American Dental Tech Blog

Monthly Archives: July 2011

  • Tech Tips 36: Handpiece Couplers- The ABC's of ISO

    In most cases, handpiece tubing couplers are standardized thanks to the International Organization for Standardization or ISO. ISO is a non-governmental body with international representatives who disseminate medical/dental, industrial and commercial standards worldwide. ISO has established specific standards for dental handpiece couplers. There are three main types of couplers recognized by ISO in use today:

    ISO-A - Also known as a “Borden” coupler. These couplers have 2 or 3 holes and do not include an exhaust port. ISO-A couplers are used most extensively in Europe and Latin America.

    ISO-B - Also commonly known as a “Midwest” coupler. These couplers have 2, 4 or 5 holes and include an exhaust port. The largest port in this coupler is the exhaust. The 5th hole usually accommodates a light bulb for an illumination system or glass tube for a fiberoptic system. You will notice the 4-hole coupler even includes a “dimple” in the place of the 5th hole to comply with ISO standards (although the dimple is not drilled through). This allows use of a fibre optic handpiece on a 4 hole coupler. ISO-B couplers are used most commonly in the US.

    ISO-C - Also known as “new style” 6-pin coupler. Due to standards set forth by ISO, these couplers are configured like the ISO-B or “Midwest” couplers. The two additional holes are there to accommodate the pins on a 6-pin handpiece or lamp module and are set in the same position the 5th hole would normally be on an ISO-B coupler. In fact, a 2-hole or 4-hole ISO-B handpiece could actually be attached to an ISO-C coupler.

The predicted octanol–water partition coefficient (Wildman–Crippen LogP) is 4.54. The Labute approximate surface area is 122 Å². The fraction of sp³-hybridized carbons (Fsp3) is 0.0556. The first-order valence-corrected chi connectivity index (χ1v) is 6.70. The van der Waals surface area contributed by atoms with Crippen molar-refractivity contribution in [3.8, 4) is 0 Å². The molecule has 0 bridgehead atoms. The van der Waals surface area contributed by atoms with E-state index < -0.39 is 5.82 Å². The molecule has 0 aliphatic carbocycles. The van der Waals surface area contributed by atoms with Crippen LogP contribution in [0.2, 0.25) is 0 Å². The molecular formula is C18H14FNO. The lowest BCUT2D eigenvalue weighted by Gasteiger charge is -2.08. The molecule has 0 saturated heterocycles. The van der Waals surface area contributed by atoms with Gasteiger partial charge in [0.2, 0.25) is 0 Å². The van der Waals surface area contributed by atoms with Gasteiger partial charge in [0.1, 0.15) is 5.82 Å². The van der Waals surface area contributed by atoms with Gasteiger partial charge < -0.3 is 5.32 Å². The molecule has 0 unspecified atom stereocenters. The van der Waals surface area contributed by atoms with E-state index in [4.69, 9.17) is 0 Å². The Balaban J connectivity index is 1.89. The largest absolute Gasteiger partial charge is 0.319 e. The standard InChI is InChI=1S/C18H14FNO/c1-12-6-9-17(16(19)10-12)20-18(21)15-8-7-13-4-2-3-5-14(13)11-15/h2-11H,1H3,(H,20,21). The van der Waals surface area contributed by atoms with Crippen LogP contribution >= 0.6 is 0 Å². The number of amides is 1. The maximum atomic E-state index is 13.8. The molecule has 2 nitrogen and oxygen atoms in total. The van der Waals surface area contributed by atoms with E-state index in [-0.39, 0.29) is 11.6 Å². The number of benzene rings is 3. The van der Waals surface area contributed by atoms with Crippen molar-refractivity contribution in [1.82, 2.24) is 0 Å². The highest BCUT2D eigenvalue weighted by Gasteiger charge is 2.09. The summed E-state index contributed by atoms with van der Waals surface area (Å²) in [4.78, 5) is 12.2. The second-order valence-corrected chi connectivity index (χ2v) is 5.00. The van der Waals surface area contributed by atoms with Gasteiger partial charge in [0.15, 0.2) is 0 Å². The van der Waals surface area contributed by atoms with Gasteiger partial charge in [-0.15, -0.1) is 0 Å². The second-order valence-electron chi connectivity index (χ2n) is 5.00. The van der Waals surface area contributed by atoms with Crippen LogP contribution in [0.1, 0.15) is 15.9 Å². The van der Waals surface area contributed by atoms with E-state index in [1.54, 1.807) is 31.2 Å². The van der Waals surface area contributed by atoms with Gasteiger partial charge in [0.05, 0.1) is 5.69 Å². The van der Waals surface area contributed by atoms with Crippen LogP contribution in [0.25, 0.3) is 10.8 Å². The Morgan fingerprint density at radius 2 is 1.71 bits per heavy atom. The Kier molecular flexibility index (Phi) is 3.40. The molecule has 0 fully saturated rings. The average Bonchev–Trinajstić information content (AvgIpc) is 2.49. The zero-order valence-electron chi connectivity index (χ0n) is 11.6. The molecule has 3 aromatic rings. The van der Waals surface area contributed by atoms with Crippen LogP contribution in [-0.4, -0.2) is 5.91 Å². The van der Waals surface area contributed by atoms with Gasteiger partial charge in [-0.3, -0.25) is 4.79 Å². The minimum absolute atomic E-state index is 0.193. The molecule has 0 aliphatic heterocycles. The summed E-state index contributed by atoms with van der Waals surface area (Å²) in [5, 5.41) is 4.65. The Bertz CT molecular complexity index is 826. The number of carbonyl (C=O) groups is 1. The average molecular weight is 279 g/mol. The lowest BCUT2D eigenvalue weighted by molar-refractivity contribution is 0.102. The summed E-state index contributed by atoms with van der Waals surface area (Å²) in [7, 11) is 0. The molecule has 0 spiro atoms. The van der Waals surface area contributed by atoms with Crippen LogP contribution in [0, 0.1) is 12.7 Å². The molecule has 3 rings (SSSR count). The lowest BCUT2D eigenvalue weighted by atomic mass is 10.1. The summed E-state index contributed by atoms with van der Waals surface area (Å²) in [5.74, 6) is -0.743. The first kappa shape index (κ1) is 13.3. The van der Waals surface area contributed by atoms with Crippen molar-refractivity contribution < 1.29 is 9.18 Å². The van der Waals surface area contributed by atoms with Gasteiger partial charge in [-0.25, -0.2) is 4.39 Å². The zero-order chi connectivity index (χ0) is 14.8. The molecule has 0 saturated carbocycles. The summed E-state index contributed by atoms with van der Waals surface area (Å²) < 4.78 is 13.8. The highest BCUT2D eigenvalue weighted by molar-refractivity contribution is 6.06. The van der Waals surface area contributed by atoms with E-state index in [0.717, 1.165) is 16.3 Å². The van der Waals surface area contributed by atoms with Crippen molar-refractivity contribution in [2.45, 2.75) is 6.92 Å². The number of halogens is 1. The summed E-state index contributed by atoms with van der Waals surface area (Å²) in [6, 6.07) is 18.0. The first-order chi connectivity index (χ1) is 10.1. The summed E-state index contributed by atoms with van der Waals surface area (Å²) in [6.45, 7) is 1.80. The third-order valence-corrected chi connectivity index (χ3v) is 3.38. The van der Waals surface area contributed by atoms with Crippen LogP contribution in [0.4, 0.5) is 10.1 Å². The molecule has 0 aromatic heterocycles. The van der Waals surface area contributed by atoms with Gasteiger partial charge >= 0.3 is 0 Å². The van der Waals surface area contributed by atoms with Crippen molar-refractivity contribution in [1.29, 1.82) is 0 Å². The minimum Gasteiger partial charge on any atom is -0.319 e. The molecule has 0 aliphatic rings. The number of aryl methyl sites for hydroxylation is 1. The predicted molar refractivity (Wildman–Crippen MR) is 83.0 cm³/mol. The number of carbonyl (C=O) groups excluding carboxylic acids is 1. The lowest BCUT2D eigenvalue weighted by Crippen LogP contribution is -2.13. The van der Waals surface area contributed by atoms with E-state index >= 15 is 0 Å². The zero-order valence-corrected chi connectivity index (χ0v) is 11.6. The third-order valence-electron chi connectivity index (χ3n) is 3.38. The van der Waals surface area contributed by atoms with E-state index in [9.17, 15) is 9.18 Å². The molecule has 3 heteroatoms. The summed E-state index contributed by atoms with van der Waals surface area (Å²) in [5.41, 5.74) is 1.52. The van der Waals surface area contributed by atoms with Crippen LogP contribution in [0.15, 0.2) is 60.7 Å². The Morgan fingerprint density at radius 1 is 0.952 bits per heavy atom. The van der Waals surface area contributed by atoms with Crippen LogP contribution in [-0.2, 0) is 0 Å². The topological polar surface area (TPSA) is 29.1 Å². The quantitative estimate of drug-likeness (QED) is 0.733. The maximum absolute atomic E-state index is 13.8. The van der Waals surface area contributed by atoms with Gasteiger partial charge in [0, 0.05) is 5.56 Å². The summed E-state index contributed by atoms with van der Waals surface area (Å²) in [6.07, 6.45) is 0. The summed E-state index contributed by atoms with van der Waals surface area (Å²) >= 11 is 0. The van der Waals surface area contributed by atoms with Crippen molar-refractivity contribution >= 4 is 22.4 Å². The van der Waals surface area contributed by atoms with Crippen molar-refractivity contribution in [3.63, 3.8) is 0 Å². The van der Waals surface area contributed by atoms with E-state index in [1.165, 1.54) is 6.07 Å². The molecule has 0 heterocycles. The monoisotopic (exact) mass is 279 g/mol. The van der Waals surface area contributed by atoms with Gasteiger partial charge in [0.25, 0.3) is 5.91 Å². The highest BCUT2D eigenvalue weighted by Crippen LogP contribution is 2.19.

The ISO-C coupler is the most recent standard for handpiece couplers and had not been adopted until several manufacturers produced 6-pin systems of their own. Most of the newest systems now comply with this recent ISO-C standard. However, there are still older systems or systems that have been around since before this coupler was standardized. These systems do not have an ISO-type coupler.
    The various ISO configurations are pictured below:

    Note that all of these couplers incorporate threads. There is a “nut” at the end of the hose that screws on to the threaded portion at the back of the handpiece.

    With ISO-C couplers, there are two types of nut that can be used. The standard, or “short” nut is used on ISO-C couplers that are intended to be used with a 6 pin handpiece or quick disconnect (such as pictured below). Some ISO-C systems use a long nut (about 1 ½” longer than a standard connector nut) as these are designed to be used with a lamp module. The longer nut allows room for the lamp module between the hose and handpiece. The lamp module will have a 5 hole ISO-B end to accept a standard ISO-B handpiece. So, while the tubing will be an ISO-C 6 pin, you will still use an ISO-B handpiece with it.

    Many handpieces now incorporate swivel and/or quick disconnect couplers. These couplers are not standardized and can vary widely. Most manufacturers have their own uniquely designed swivel which will not be compatible with other brands. This means that if you have a swivel disconnect handpiece, all other handpieces used on the same unit must be the same brand. No other brand would use the same style swivel connector (with the exception of some aftermarket systems that are designed to be compatible with some of the “brand name” QD systems – and see below).